“The terrain is steep, which makes it difficult to get feet on the ground,” Mongillo said. “When fire meets hill, it crawls up fast and comes down slow and it all depends on the weather.” Winds of 10 mph were pushing the fire westward near Eagle Falls, he said.
In all, across Washington, nearly 260,000 acres of active uncontained fires were burning Saturday, with nearly 5,000 people fighting the blazes, according to the Northwest Interagency Coordination Center.
The Bolt Creek fire was reported early Saturday at 20 acres, and rapidly grew to over 2,000 acres, according to the Washington State Department of Natural Resources. Mongillo put the fire’s size at 2,000 to 5,000 acres Saturday night.
DNR spokesperson Ryan Rodruck said state crews and aircraft were rushed to the fire zone. Winds let up just enough late Saturday that helicopters could dump water on the fires.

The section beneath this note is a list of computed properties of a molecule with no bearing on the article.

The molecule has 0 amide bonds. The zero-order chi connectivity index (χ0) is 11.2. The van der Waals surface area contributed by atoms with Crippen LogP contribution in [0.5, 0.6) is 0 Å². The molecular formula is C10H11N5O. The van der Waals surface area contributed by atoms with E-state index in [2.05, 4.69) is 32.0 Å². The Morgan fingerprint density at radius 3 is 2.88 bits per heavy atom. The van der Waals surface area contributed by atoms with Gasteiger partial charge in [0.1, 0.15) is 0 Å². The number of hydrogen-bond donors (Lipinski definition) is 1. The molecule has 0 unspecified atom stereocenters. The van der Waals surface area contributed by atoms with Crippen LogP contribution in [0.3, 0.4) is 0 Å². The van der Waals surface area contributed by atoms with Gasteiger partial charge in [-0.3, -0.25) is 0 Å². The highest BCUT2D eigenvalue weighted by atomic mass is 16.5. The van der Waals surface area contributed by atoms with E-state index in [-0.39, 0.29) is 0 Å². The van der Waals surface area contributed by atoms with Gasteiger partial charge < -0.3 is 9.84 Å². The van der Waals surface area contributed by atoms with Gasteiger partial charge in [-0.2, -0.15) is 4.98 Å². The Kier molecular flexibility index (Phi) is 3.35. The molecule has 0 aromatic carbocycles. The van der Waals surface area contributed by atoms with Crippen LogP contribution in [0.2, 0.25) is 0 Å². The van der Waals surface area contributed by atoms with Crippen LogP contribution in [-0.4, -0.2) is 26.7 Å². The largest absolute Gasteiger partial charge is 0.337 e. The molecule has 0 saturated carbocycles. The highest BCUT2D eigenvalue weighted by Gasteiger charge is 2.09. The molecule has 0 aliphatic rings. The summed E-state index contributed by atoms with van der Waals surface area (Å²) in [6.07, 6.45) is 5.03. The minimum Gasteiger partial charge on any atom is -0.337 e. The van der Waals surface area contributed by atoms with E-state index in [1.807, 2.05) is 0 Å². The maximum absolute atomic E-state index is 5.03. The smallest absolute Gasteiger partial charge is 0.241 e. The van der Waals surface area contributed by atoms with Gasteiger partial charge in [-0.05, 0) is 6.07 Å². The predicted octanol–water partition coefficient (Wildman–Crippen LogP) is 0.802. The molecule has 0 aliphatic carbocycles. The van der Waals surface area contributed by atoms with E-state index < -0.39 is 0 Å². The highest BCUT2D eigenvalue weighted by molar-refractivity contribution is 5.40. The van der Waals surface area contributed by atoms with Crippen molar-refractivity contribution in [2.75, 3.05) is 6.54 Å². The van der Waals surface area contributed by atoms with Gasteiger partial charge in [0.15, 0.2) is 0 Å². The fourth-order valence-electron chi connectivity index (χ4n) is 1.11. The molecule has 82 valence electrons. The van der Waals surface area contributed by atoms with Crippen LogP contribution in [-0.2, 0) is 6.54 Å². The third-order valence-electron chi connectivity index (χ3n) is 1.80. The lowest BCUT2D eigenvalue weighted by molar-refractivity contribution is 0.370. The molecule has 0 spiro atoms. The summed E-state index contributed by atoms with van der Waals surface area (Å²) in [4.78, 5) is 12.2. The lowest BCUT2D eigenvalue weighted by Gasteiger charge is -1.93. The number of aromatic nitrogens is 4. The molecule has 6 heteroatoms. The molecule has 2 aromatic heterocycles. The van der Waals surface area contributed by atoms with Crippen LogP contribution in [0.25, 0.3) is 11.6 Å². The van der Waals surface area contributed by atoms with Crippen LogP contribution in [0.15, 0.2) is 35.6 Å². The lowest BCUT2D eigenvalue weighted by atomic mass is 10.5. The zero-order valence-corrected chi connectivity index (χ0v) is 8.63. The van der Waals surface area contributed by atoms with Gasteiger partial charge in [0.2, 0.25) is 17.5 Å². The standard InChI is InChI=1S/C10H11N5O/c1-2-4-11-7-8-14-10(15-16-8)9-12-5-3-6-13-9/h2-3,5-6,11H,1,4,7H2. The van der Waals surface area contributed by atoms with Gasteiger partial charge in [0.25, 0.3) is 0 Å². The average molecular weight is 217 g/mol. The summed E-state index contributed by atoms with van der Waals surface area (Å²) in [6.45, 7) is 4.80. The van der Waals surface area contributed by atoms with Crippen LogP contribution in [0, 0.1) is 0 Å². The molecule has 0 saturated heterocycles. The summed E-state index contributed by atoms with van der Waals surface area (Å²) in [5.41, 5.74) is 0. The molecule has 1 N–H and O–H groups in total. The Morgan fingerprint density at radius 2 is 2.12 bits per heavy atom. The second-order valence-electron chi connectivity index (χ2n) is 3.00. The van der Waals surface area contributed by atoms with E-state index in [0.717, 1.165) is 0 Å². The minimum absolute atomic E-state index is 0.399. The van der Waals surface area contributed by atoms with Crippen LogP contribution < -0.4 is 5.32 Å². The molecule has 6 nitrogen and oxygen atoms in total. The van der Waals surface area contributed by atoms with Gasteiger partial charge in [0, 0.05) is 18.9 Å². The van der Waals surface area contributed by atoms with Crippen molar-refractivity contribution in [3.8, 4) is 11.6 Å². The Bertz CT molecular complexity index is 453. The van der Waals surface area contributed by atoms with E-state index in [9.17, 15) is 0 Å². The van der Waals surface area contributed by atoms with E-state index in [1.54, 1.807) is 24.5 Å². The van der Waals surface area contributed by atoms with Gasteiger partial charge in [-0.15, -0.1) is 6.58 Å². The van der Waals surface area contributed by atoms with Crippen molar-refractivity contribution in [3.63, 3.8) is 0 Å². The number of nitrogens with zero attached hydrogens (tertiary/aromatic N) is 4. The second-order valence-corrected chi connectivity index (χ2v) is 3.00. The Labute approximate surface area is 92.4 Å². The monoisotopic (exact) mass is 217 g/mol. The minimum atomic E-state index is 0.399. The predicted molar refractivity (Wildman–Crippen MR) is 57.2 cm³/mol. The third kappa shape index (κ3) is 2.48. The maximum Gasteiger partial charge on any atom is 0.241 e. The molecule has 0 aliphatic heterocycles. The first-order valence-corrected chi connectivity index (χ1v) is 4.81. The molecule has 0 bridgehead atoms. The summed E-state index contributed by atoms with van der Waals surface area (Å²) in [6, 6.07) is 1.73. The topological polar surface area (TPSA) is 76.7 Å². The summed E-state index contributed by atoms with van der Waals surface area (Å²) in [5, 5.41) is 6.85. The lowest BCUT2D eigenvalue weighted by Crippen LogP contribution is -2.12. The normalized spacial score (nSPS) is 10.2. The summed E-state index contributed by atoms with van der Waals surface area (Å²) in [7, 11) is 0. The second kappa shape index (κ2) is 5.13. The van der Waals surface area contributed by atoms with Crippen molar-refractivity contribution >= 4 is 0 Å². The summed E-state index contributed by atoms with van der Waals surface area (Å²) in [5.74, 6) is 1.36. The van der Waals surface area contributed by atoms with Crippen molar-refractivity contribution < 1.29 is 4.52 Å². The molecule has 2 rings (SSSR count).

A mandatory Level 3 evacuation was ordered between Index and Skykomish, north of Highway 2, meaning everyone in 400 homes was to leave the area. Anyone needing assistance should call 911.
At one point during Saturday’s chaos, Sky Valley Fire sent an erroneous evacuation alert to thousands of people across Snohomish and King counties. “Someone pushed the wrong button,” said Jarred Spence, deputy chief of support services with Sky Valley. Authorities followed up with accurate notices and tweets.
Sky Valley Fire said Saturday afternoon it tallied 14 cars parked at trailheads, based on reports it heard of possibly trapped hikers.
“The sheriff’s department has made contact with them, and we’re being told they are hunkering down right now,” said Mongillo, in a news conference posted by KING 5.
Benjamin Jurkovich, a weather chaser who traveled to Index on Saturday morning to glimpse the late-summer winds, said he could see flames on the mountains leaping 40 feet into the air. What he first thought was the sound of a passing train was actually the wildfire ripping through the forest.
“Apocalyptic is really not a bad description of how it felt,” he said. “There was thick smoke, the sun was obscured. Kind of an orangish-red hue was washing over everything and ash falling out of the sky.”